Oct. 26, 2012 at 2:48 p.m.RECOMMENDED4

JohnPalo Alto
Lee Kuan Yew is equally corrupted. His son is the prime minister now. His second son and daughter-in-laws control lots of government company and public money.

Average ministers in the government earning $1 million dollar....

Go figure.
Oct. 26, 2012 at 7:53 p.m.

RobertNew York City
Great story about how Wen Jiabao and his family stole the country's assets for themselves in a very short amount of time. When the chinese citizens realize this, they will probably kill the whole family, as happened in the Russian revolution a century ago. Super reporting by the New York Times.
Oct. 26, 2012 at 8:13 a.m.RECOMMENDED6

Know NothingAK
"...kill the whole family...." In Russia the oligarchs are still alive and buying apartments in NYC. In the US the Banksters are still free and still theiving - one is even running for a high office. Meanwhile the poor are still poor in all countries.
Oct. 26, 2012 at 7:41 p.m.

rdwhtnbluDE
Very interesting article. Congratulations to the author, Mr. Barboza.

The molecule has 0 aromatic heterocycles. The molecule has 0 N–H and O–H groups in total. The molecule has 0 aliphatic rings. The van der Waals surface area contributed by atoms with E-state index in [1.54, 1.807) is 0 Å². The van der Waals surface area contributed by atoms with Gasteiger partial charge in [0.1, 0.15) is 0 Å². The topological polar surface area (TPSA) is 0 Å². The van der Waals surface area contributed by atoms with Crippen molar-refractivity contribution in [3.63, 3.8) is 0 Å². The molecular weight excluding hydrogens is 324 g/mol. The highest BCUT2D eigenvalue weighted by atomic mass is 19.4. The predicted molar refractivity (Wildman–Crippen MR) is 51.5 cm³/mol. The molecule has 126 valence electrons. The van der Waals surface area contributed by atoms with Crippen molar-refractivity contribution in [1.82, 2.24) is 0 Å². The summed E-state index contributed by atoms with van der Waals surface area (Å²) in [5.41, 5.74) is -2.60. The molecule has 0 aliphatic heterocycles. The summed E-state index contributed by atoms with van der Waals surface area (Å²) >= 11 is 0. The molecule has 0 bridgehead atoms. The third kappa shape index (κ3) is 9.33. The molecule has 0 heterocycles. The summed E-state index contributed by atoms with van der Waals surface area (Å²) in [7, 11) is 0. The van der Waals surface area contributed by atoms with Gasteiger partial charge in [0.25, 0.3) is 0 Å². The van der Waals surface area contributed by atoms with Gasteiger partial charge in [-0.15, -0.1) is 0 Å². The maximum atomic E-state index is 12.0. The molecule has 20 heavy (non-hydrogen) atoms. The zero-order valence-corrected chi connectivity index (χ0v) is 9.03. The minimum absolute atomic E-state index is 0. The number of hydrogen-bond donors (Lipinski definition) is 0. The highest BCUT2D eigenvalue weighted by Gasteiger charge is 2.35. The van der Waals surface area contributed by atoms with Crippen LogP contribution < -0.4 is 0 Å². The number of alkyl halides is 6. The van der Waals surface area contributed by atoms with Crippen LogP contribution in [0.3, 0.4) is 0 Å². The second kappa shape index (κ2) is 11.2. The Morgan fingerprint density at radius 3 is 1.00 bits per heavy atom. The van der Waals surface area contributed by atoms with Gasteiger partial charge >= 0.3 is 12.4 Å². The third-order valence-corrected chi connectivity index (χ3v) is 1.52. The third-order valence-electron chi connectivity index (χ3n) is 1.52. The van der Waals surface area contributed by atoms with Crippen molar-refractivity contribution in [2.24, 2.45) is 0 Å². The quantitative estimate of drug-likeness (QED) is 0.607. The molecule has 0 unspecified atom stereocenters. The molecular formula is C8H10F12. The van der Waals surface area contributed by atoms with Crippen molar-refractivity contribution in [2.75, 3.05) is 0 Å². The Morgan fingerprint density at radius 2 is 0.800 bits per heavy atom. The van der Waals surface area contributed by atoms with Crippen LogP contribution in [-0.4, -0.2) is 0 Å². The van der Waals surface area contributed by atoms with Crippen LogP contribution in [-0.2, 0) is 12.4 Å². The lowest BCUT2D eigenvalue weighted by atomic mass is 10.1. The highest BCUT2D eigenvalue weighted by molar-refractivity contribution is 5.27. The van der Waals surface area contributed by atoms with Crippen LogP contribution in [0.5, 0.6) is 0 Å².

I have always assumed corruption is a weakness. Does corruption in China make it less of an economic , military, and diplomatic threat?

"There but for the grace of God go we.." The US is incredibly blessed to have relatively little official corruption. But that will change if we fail to be vigilant, if money completely takes control of political races (too late?), and if the free press is ever limited. I fear media consolidation for this reason. Attorneys general who won't play politics when pursuing corruption, and an independent judiciary, are also essential. Let us not take our good government for granted.
Oct. 26, 2012 at 8:13 a.m.RECOMMENDED4

Bernard DuckworthLaufenburg, Germany
What about PACs and that corporations are persons. We are just a bit better in covering corruption in the States than in other countries.
Oct. 26, 2012 at 5:31 p.m.RECOMMENDED1